Endangered Green Pitcher Plant

This last week we travelled to the pine bogs of Louisiana, Mississippi and Alabama to photograph pitcher plants. The first bogs we visited had trails and boardwalks so our beach rolly hauled our camera gear and tripods in the 80 to 90 degree weather. The rolly was one of our best purchases as our gear seems to get heavier and heavier.

The last bog we visited is in a national forest with no organized trails so we had to bush-bash through a tangle of plants and over downed trees to get to the patch of endangered Green Pitcher Plants (Sarracenia oreophila) among a larger group of White-topped Pitcher Plants. We could see the bright green pitchers reflecting in the somewhat harsh sunlight. There were no clouds and our umbrellas could not shelter the backgrounds of these tall plants. Our surprise and delight in finding these very rare pitchers meant photographing in full sun.

There were only a few blossoms in the patch and this one was near two pitchers (front and back views) and an unopened pitcher. The flower stems are usually over 2 feet tall. The pitchers even taller.

There was a hot humid wind blowing so we had to increase the ISOs and reduce to apertures to get enough shutter speed. The weather was so hot that we did not stay as long as we would have preferred. While the pitchers stood tall and rigid, we wilted.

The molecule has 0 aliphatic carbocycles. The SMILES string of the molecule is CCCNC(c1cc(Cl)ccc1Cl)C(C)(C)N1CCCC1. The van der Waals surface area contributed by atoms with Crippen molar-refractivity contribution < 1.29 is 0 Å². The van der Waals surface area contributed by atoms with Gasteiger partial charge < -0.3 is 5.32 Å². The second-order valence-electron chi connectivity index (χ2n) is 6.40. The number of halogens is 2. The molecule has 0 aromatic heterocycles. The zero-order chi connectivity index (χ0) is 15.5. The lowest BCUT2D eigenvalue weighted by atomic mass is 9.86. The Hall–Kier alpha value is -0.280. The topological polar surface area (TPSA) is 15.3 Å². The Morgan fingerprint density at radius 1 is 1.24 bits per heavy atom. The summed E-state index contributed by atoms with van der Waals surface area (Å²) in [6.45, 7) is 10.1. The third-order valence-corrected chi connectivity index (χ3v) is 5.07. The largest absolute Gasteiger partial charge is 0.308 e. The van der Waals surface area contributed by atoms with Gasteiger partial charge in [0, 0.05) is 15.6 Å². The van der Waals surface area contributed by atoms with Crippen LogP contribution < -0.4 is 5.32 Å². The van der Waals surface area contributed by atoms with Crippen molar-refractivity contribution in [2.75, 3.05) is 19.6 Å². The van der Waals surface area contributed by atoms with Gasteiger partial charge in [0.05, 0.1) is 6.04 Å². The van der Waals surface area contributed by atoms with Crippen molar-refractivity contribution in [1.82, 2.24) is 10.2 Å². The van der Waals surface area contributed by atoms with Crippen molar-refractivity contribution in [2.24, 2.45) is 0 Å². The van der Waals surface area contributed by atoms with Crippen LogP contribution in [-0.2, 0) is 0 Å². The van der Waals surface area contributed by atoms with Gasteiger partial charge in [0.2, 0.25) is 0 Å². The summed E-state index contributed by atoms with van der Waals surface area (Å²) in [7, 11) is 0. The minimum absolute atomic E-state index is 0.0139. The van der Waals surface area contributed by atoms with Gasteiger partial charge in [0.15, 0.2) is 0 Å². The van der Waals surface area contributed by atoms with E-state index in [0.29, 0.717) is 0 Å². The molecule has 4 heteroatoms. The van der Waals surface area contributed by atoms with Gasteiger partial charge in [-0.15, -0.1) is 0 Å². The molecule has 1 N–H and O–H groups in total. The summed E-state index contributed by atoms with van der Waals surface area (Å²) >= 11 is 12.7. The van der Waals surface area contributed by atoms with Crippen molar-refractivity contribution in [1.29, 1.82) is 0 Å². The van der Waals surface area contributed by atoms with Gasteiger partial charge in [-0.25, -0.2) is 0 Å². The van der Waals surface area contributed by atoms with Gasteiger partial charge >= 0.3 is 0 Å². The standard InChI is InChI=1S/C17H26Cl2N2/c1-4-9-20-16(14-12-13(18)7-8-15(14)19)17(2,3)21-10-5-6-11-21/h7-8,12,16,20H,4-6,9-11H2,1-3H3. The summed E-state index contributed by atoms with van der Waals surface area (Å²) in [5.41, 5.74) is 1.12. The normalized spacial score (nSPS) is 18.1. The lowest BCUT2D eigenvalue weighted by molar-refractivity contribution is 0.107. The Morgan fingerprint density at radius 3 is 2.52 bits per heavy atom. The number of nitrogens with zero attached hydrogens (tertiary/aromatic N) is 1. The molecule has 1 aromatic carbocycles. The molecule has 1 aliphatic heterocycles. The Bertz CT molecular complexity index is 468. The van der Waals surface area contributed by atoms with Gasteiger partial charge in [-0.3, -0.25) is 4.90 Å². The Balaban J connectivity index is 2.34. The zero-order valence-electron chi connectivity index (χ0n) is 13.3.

Most of the tall species of Sarracenia have a similar juvenile pitcher. They sprout with the leaf closed along its center seam. The leaf converts itself into a pitcher when it opens along the seam. The top of the leaf turns into a roof over the pitcher to protect it from the rain. which could dilute the enzymes which digest any insect that falls into the pitcher.

The Green Pitcher Plant has been on the national Endangered Species List since 1979 wherever it is found in very few locations in the Southeast. Residential and agricultural development are its greatest threat. Like many pitcher plants, they are fire dependent in the wet pine woods where they may be found. They are more likely to spread by rhizomes than by seed and young plants need wet areas.

We saw a few orchids at this location but they were too difficult to photograph in the tangle. We had photographed Spreading Pogonia, Grass Pink and Calypso orchids at several other bogs.

The last night (Saturday) we camped in Southeast Missouri at Trail of Tears State Park. The ranger had us move to a camp site on a hill because the Mississippi River was expected to flood the road to the lower campground. Just before the rain stated we heard several treefrogs in the tree next to our site. Planned to search for them in the morning. The storm let loose while we were eating dinner in our pop-up pickup camper. It continued all night and then dissipated and followed us most of the way home.

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